Named after the scarlet macaws that nest here in large numbers, Las Guacamayas Centro Ecoturístico (tel. 555/151-1869, www.lasguacamayas.com.mx) is a rewarding and highly successful community ecotourism project on the edge of the lush Montes Azules biosphere reserve. Visitors can take guided hikes or boat trips in the reserve, where you’re likely to see monkeys and numerous birds, even a tapir or jaguar if you’re extremely lucky.
Most importantly, this is the only place in Mexico to see large numbers of scarlet macaws, which have all but disappeared from traditional nesting zones in Oaxaca, Veracruz, Campeche, and Tabasco. While a small number are present year-round, you’ll see the greatest number from March to August, when scores of mating pairs occupy natural and artificial nests around the property and village.
Lodging is in spacious and comfortable wood cabins, ranging from suites to dorm-style units, and an on-site restaurant serves reasonably good food.
Getting to Las Guacamayas
By Combi: Public transport in this area is improving, but still quite variable; whenever possible double-check departure times, whether at the combi terminals in Comitán or Palenque, or at the reception desk in Las Guacamayas. Likewise, build a certain amount of flexibility into your plans to account for any travel hiccups.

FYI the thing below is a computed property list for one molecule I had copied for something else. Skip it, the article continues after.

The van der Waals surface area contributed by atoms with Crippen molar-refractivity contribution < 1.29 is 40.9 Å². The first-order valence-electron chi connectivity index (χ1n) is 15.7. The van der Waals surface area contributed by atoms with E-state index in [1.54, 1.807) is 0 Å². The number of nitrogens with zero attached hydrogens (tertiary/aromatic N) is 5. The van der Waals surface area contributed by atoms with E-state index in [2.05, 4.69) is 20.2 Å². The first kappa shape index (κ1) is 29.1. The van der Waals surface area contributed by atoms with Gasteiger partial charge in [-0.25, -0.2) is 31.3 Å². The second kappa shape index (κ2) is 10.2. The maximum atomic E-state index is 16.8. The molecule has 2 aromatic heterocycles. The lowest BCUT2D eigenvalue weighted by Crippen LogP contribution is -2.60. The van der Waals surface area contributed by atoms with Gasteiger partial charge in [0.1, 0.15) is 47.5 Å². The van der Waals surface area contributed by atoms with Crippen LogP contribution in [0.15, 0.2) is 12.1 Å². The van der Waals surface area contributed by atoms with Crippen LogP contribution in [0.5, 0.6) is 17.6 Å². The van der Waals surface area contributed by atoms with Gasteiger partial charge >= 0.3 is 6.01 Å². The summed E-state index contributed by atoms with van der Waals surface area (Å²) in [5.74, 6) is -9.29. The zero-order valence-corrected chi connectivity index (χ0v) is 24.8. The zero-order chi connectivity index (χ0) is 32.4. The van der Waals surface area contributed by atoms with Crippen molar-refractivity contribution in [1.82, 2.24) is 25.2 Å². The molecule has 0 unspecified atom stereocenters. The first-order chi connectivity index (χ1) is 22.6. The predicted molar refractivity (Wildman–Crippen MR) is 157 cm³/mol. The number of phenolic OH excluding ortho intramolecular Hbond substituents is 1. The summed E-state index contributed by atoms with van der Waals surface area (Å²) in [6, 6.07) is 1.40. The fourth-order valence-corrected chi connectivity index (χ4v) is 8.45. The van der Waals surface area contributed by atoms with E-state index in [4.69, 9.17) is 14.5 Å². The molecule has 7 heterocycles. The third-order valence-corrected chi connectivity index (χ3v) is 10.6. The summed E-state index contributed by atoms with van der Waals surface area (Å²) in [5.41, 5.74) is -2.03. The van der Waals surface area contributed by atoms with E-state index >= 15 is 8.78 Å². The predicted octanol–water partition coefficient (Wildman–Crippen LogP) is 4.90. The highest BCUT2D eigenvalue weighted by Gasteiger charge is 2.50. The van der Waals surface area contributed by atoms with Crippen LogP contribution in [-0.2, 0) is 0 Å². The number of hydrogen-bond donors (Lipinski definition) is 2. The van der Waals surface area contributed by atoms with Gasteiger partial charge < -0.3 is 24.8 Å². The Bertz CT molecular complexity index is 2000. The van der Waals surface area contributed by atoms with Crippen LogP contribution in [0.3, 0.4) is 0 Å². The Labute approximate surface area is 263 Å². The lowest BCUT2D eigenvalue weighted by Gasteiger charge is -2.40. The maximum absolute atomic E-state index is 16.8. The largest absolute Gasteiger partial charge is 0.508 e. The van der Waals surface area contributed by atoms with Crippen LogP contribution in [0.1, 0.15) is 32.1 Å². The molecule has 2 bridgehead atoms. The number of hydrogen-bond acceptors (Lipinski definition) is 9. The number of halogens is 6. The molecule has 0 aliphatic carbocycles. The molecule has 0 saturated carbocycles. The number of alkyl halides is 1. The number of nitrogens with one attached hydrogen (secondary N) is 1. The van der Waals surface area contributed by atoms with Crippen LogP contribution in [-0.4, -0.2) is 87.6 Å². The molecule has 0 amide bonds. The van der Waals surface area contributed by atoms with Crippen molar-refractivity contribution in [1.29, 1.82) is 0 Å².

From Comitán: Transportador Tzobol (tel. 963/632-7739, 4a Av. Pte. Sur) has seven daily departures for Las Guacamayas (US$9, 4–5 hrs), double-check return time with the receptionist. Another combi line, Lineas Montebello (tel. 963/632-0875), also has service here, but only to the Reforma Agraria turnoff, about a kilometer from Las Guacamayas center.
By Car: Driving east on the Carretera Fronteriza, there’s a well-signed turnoff for Las Guacamayas just outside the community of Chajul (about 200 kilometers from Comitán, or 15 kilometers past the Ixcán turnoff on the same highway). From there it’s another 16 kilometers to Reforma Agraria, with the road alternating from paved to dirt. Be alert for potholes and washouts, which plague this stretch of roadway and can be huge, especially during or after the rainy season.
© Liza Prado and Gary Chandler from Moon Chiapas, 1st Edition